Now we can all see the benefits of the Lottery

The Agreeable World of Wallace Arnold

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I HAVE an immense amount of time for Mr Winston Churchill, MP. Though he may not have quite the oomph, strength of character or intelligence of his grandpapa, he displays a number of his characteristics, namely two arms, two legs, a head of sorts and some suits.

I was greatly taken, too, by the snap of Young Winston printed in the newspapers this week as he posed beneath the statue of his grandparents at Chartwell, busily reading a National Trust brochure, his brow suitably furrowed. If only the photographer had alerted him that the brochure was upside-down, the full gravitas of the man might have been captured for posterity. As it is, we will have to wait.

It is thrilling news that Mr Churchill, whose most fervent dream it has always been to see his grandfather's papers preserved for the nation, has now been granted the £12.5m necessary to persuade him to make that dream come true. I trust no columnist this weekend will sink so low as to dredge up Winston's long-forgotten "relationship" (dread word!) with Mrs Soraya Khashoggi, the voluptuous ex-wife of my old friend and quashing partner Adnan. In my view, these affairs are best forgotten (even those which took place "six miles high", or so one hears!) and should be free from press intrusion years later, however fascinating the details. These days, whenever I hear Young Winston speak out on a matter of grave national importance - the perils of immigration, say, or the need for restraint - I force myself to cast away any lingering memories of his earlier improprieties with the energetic Mrs Khashoggi; in this way his message comes across loud and clear.

But today's column is not primarily concerned with Young Winston - or Young Windfall as one must learn to call him!!! I have merely used him and his rightly forgotten extra-marital affair with a dusky beauty - let us call her Mrs K - as a way of drawing the reader into a column on the rather weightier issue of the National Lottery. The lottery has now been running for 23 weeks. With Winston's cash payout (and he didn't even buy a ticket!!) we are beginning to see the immense benefit it can bring. Not only can we read the Churchill Papers without having to obtain written permission from the Vice-Chancellor of the University of Wogga-Wogga (!!), but we will also be able to marvel at Mar Lodge, where generations of our noblest ancestors (mine rather than yours, I suspect!) have enjoyed potting their game, scragging their poles, foxing their badgers and thumping their partridges. All this in return for Messrs Tom, Dick and Harry climbing off their Clapham Omnibus (toot! toot!) and dipping their grubby mitts into their pockets on the comically unlikely off-chance of emerging multi- millionaires!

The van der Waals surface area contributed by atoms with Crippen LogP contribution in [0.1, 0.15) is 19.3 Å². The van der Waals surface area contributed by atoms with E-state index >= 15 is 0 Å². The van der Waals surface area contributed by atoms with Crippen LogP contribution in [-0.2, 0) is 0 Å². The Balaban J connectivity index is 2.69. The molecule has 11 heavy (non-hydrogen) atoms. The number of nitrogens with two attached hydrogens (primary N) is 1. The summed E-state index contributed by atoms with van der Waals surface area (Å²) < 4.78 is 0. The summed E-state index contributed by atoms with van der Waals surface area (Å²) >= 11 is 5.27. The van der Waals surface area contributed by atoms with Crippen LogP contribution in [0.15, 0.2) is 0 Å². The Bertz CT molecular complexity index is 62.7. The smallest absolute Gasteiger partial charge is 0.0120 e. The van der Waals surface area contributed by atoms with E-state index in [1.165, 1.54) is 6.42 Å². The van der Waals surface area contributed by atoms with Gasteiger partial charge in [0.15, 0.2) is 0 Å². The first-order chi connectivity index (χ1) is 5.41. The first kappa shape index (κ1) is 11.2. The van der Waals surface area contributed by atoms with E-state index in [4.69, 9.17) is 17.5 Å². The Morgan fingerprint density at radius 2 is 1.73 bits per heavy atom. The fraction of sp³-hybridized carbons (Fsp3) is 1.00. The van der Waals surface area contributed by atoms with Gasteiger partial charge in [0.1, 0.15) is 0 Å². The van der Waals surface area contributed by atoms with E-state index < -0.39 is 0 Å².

Which brings me to the main thrust of the issue. This week, I had a quiet word with Mr Stephen Dorrell about a magnificent collection, The Arnold Papers, which I have been urging him to preserve for the nation. It includes early school reports, in which the word "Satisfactory" appears with commendable frequency, plus early drafts of the famous speech I made when standing as a candidate at the Epping Forest by-election in 1973 ("Mr Healey talks about squeezing the rich. I prefer to talk of squeezing the lazy - the train-driver, the nurse, the coal-miner, the common-or-garden fireman. And I know in my heart that I speak for the Nation!!") together with a chitty from the Presiding Officer stating that he will be retaining my deposit.

I buttonholed Dorrell over a buffet lunch at National Heritage and asked him to put a price, give or take the odd thousand, upon the aforementioned Arnold Papers. Needless to say, he hummed and hawed (astute business sense!) before coming up with what he called a round figure: £0. "You mean to say," I riposted, "that you are willing to lose them for the Nation!" I even offered to bung in a few original drafts of my legendary Punch articles ("If it's Wednesday, It Must Be Timbuktoo!") but he remained resolute in his apathy.

Dear, oh, dear. One wonders how long this Government can keep struggling on with such second-raters. Luckily, by hook or by crook I have in my possession my own collection of Churchill Papers, all concerning the present Mr Churchill. They include school reports, first drafts of major speeches, stabs at personal philosophy, saucy love letters with full-colour photographs and so forth. If Mr Dorrell continues to neglect the needs of the nation, I shall shortly be asking my young confrre Mr Piers Morgan to help me in my bid to preserve them in any way he sees fit.

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